The 1923–24Ottawa Senators season was the club's 39th season of play and seventh season in the NHL. Coming off a Stanley Cup Championship in 1923, they had won three cups in the previous four seasons. The Senators moved into the brand new Ottawa Auditorium prior to the season. The club had an outstanding regular season, but lost in the NHL playoffs to the Montreal Canadiens.
The five-year partnership of the Ottawa Arena Club expired in 1923. The team's ownership was unified with the parent Ottawa Hockey Association which was to be owned by Frank Ahearn and Tommy Gorman. Ted Dey gave up his half-interest in the Senators first for an investment in the Association and the Auditorium, then sold his share to Ahearn and Gorman.
Clint Benedict had another very solid season, as his 15 wins and 3 shutouts led the NHL, and he had a personal best GAA of 1.99.
In a game in late February, the Senators were late for a game against the Montreal Canadiens in Montreal due to their train being snowbound in Hawkesbury, Ontario for the night. While out to try to get some food for his teammates Cy Denneny fell down a well, but sustained no injuries from the fall.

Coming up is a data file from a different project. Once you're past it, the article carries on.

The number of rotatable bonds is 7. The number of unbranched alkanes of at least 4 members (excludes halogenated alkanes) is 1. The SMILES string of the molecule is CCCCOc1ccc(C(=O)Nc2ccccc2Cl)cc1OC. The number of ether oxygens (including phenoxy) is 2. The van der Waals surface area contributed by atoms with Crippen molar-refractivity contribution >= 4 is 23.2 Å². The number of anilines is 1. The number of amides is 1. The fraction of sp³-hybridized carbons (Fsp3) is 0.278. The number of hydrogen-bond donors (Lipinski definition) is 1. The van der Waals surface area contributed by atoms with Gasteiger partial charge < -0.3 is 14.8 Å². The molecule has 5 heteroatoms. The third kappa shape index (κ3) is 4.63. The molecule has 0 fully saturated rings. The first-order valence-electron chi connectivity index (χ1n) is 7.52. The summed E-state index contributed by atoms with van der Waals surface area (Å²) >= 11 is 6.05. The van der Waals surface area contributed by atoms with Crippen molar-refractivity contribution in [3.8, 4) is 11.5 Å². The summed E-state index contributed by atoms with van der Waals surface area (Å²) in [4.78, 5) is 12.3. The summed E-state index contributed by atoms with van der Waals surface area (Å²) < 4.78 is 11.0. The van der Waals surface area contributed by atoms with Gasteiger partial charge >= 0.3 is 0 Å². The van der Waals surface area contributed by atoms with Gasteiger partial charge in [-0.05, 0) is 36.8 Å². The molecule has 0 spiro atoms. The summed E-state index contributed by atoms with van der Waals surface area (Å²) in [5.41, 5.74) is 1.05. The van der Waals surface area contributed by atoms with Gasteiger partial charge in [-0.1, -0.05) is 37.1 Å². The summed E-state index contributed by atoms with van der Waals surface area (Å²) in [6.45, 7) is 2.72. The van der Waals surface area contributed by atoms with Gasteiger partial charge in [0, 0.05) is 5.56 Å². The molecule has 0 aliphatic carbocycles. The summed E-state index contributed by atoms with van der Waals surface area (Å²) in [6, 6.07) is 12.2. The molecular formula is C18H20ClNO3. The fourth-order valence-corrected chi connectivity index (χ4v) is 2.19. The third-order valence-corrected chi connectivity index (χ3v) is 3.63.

The Senators changed their jersey colours from black, red and white to gold, red and white, with a championship patch. Jersey on display at the Hockey Hall of Fame.
The Senators again qualified for the playoffs and faced the Canadiens for the brand new Prince of Wales Trophy. Ottawa was defending champion and had the top record for the regular season. In an upset Montreal defeated Ottawa 5–2 in a two-game total goal series. Benedict's play came under criticism, with the Senators management publicly stating he was under the weather, and privately were withholding pay from Benedict on account of drinking affecting his play. The dispute ended up in court and Benedict would be traded to the Montreal Maroons before the next season.
On March 25, the Canadiens and Calgary Tigers Stanley Cup Final game was played at the Ottawa Auditorium, due to the Mount Royal Arena in Montreal not having artificial ice. Montreal won the game and the 1924 Stanley Cup.
^Standings: NHL Public Relations Department (2008). Dave McCarthy et al., ed. THE NATIONAL HOCKEY LEAGUE Official Guide & Record Book/2009. National Hockey League. p. 145. ISBN978-1-894801-14-0.CS1 maint: Explicit use of et al. (link)
^Fischer, Doug (June 23, 2008). "The trials and triumphs of Clint Benedict". The Ottawa Citizen. p. A1.